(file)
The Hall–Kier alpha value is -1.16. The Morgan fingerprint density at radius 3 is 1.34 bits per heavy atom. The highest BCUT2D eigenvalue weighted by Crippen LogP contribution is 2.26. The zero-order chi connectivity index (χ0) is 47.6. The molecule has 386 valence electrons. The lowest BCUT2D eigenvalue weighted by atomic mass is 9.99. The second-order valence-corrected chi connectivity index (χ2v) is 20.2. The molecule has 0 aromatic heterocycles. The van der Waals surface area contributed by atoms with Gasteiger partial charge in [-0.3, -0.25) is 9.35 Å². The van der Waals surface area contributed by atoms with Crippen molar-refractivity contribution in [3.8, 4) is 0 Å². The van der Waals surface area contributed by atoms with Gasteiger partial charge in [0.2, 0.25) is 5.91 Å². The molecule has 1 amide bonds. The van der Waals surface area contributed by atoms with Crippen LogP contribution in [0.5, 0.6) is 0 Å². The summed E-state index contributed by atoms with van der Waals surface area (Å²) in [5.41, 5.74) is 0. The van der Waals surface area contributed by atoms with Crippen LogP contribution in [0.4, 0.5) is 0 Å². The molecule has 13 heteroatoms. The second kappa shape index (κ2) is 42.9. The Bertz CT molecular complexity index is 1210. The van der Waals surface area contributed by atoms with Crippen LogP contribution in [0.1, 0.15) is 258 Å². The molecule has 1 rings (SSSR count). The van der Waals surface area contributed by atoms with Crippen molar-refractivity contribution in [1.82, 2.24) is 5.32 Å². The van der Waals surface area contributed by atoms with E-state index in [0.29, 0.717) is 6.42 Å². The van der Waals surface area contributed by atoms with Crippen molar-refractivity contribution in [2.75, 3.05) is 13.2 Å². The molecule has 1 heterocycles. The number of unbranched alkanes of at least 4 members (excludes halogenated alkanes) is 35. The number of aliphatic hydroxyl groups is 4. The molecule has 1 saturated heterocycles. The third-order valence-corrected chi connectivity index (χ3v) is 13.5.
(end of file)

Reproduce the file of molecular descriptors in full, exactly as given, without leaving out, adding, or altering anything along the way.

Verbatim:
The Hall–Kier alpha value is -1.16. The Morgan fingerprint density at radius 3 is 1.34 bits per heavy atom. The highest BCUT2D eigenvalue weighted by Crippen LogP contribution is 2.26. The zero-order chi connectivity index (χ0) is 47.6. The molecule has 386 valence electrons. The lowest BCUT2D eigenvalue weighted by atomic mass is 9.99. The second-order valence-corrected chi connectivity index (χ2v) is 20.2. The molecule has 0 aromatic heterocycles. The van der Waals surface area contributed by atoms with Gasteiger partial charge in [-0.3, -0.25) is 9.35 Å². The van der Waals surface area contributed by atoms with Crippen molar-refractivity contribution in [3.8, 4) is 0 Å². The van der Waals surface area contributed by atoms with Gasteiger partial charge in [0.2, 0.25) is 5.91 Å². The molecule has 1 amide bonds. The van der Waals surface area contributed by atoms with Crippen LogP contribution in [0.5, 0.6) is 0 Å². The summed E-state index contributed by atoms with van der Waals surface area (Å²) in [5.41, 5.74) is 0. The van der Waals surface area contributed by atoms with Crippen LogP contribution in [0.4, 0.5) is 0 Å². The molecule has 13 heteroatoms. The second kappa shape index (κ2) is 42.9. The Bertz CT molecular complexity index is 1210. The van der Waals surface area contributed by atoms with Crippen LogP contribution in [0.1, 0.15) is 258 Å². The molecule has 1 rings (SSSR count). The van der Waals surface area contributed by atoms with Crippen molar-refractivity contribution in [1.82, 2.24) is 5.32 Å². The van der Waals surface area contributed by atoms with E-state index in [0.29, 0.717) is 6.42 Å². The van der Waals surface area contributed by atoms with Crippen molar-refractivity contribution in [2.75, 3.05) is 13.2 Å². The molecule has 1 heterocycles. The number of unbranched alkanes of at least 4 members (excludes halogenated alkanes) is 35. The number of aliphatic hydroxyl groups is 4. The molecule has 1 saturated heterocycles. The third-order valence-corrected chi connectivity index (χ3v) is 13.5.